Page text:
Understanding Basic Calculus By S.K. Chung
Understanding Basic Calculus By S.K. Chung – This book is a revised and expanded version of the lecture notes for Basic Calculus and other similar courses offered by the Department of Mathematics, University of Hong Kong, from the first semester of the academic year 1998-1999 through the second semester of 2006-2007. It can be used as a textbook or a reference book for an introductory course on one variable calculus. In this book, much emphasis is put on explanations of concepts and solutions to examples.
By reading the book carefully, students should be able to understand the concepts introduced and know how to answer questions with justification. At the end of each section (except the last few), there is an exercise. Students are advised to do as many questions as possible. Most of the exercises are simple drills. Such exercises may not help students understand the concepts; however, without practices, students may find it difficult to continue reading the subsequent sections. Chapter 0 is written for students who have forgotten the materials that they have learnt for HKCEE Mathematics. Students who are familiar with the materials may skip this chapter. Chapter 1 is on sets, real numbers and inequalities.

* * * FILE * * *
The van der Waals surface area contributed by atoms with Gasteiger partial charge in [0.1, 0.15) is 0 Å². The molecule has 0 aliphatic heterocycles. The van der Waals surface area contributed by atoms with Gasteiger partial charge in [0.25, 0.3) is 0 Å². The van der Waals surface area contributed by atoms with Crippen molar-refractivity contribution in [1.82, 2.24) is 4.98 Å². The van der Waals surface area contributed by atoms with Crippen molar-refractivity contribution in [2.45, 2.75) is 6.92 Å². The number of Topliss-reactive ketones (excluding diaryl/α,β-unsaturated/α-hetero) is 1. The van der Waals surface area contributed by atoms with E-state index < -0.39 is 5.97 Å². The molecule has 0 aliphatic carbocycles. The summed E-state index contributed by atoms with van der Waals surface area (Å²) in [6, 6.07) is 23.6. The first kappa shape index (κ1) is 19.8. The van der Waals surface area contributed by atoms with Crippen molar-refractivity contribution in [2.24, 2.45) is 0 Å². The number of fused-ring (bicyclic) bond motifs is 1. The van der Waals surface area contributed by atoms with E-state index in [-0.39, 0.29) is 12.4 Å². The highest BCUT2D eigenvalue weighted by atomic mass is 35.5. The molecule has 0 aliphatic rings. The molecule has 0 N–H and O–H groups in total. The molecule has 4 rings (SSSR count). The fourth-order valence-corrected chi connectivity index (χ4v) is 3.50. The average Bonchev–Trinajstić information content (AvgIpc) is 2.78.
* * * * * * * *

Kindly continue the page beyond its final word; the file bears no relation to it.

Since the concept of sets is new to most students, detail explanations and elaborations are given. For the real number system, notations and terminologies that will be used in the rest of the book are introduced. For solving polynomial inequalities, the method will be used later when we consider where a function is increasing or decreasing as well as where a function is convex or concave. Students should note that there is a shortcut for solving inequalities, using the Intermediate Value Theorem discussed in Chapter 3. Chapter 2 is on functions and graphs. Some materials are covered by HKCEE Mathematics. New concepts introduced include domain and range (which are fundamental concepts related to functions); composition of functions (which will be needed when we consider the Chain Rule for differentiation) and inverse functions (which will be needed when we consider exponential functions and logarithmic functions).